Time to Celebrate National Pollinator Week
Get ready to toast bees, butterflies and hummingbirds. National Pollinator Week is June 17-23 and it's a perfect time to celebrate the birds, bugs and lizards that are so essential to the crops we grow, the flowers we smell, and the plants that produce the air we breathe.
The Pollinator Partnership created Pollinator Week and the U.S. Senate designated National Pollinator Week in 2007. The intention was to draw attention to the protecting pollinator habitats, since they are in steep decline due to human activity, according to Transmission & Distribution world.
The organization's Million Pollinator Garden Challenge has registered more than one million new pollinator gardens since 2016, according to Village Soup in Knox, Maine. This year's challenge asks participants to plant three pollinator-friendly plants that bloom at various times during the growing season, that is, one during the spring, one in summer, and the last in fall. That way, pollinators will have food through most of the year.
The Pollinator Partnership offers many resources and a guide to local events for anyone who wants to get involved in National Pollinator Week.
Bees, beetles, bats, butterflies, hummingbirds, flies and other pollinators help pollinate more than 75 percent of our flowering plants, and nearly 75 percent of our crops, according to the U.S. Fish and Wildlife Service. While these animals often go unnoticed as they carry pollen from one plant to another, there work is essential to many of the foods we eat. The U.S. Fish and Wildlife Service points out that blueberries, almonds, squash, chocolate, and coffee all depend on pollinators.
County governments, private conservatories, and botanical gardens around the world are all celebrating Pollinator Week.
The Irvine Ranch Conservancy in Southern California offers lessons in spotting pollinators and asks volunteers to help collect wild seeds and to remove invasive species from canyon's in Orange County. The Tohono Chul botanic garden in Tuscon, Arizona will host its annual Adopt-A-Bee fundraiser, which aims to increase awareness of the importance of bees to the local and international food economy and to the plants in the garden. In Virginia, the governor is encouraging people to plant a variety of species to attract bees and to support the state's beekeepers by buying local honey, according to CBS News Charlottesville.
For anyone looking to support pollinators in their area, a small garden or window boxes is helpful. Harnett County, in North Carolina, suggests growing plants with lots of flowers that are attractive to a range of pollinators. In particular, they champion growing yarrow, Echinacea and St. John's wort, it said in a press release.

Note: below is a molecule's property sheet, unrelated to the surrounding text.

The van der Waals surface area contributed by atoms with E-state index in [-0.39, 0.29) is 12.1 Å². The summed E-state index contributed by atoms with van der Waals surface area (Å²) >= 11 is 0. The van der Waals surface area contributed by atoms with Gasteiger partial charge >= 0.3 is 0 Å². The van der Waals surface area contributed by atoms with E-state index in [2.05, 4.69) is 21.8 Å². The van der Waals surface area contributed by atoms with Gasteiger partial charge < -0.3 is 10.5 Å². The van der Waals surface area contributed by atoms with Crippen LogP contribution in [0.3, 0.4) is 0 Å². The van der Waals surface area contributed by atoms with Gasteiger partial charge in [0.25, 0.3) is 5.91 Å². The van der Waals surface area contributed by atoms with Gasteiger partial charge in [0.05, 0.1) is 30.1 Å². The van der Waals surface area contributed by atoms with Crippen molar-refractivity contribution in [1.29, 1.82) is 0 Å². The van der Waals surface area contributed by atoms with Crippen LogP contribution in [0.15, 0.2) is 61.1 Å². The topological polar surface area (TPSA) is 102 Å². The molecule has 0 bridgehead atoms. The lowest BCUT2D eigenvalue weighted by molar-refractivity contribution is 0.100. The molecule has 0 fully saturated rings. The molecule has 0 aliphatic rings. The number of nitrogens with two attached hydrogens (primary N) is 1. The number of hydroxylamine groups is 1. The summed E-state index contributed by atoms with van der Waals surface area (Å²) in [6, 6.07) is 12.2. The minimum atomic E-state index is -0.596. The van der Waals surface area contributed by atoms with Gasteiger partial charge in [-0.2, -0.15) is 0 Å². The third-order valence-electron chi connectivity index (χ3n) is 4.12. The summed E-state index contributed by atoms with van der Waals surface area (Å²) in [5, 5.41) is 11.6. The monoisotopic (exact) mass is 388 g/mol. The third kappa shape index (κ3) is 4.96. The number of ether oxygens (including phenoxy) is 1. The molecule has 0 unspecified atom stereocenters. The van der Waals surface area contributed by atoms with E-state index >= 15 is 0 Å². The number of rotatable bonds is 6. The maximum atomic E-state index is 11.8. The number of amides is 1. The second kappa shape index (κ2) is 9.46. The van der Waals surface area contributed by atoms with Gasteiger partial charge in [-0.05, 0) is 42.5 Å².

Village Soup in Knox, Maine suggests that if you want to start a pollinator garden, keep these guidelines in mind:
- Use flowering plants, which provide nectar and pollen.
- Provide water
- Grow flowers in sunny areas with wind breaks
- Focus on growing native, non-invasive species
- Shoot for a continuous bloom throughout the growing season
- Try to avoid using pesticides.
You can register your garden with the Pollinator Partnership to make your participation in National Pollinator Week known.
By Monir Ghaedi
As the COVID-19 pandemic continues to keep most of Europe on pause, the EU aims for a breakthrough in its space program. The continent is seeking more than just a self-sufficient space industry competitive with China and the U.S.; the industry must also fit into the European Green Deal.
European satellites continue to provide data on climate change.
EcoWatch Daily Newsletter
In 2018, a team of researchers went to West Africa's Nimba Mountains in search of one critically endangered species of bat. Along the way, they ended up discovering another.
- Eek! Bat Populations Are Shrinking. Here Are A Few Ways to Help ... ›
- First Bat Removed From U.S. Endangered Species List Helps ... ›
- What We've Lost: The Species Declared Extinct in 2020 - EcoWatch ›
- Construction Begins on Keystone XL Pipeline in Montana - EcoWatch ›
- Trump Approves Keystone XL Pipeline, Groups Vow 'The Fight Is ... ›
- Keystone XL Pipeline Construction to Forge Ahead During ... ›
By Jim Palardy
As 2021 dawns, people, ecosystems, and wildlife worldwide are facing a panoply of environmental issues. In an effort to help experts and policymakers determine where they might focus research, a panel of 25 scientists and practitioners — including me — from around the globe held discussions in the fall to identify emerging issues that deserve increased attention.
Ask a Scientist: What Should the Biden Administration and Congress Do to Address the Climate Crisis?
By Elliott Negin
What a difference an election makes. Thanks to the Biden-Harris victory in November, the next administration is poised to make a 180-degree turn to again address the climate crisis.
- Biden Reaffirms Commitment to Rejoining Paris Agreement ... ›
- Joe Biden Appoints Climate Crisis Team - EcoWatch ›
- Biden Plans to Fight Climate Change in a New Way - EcoWatch ›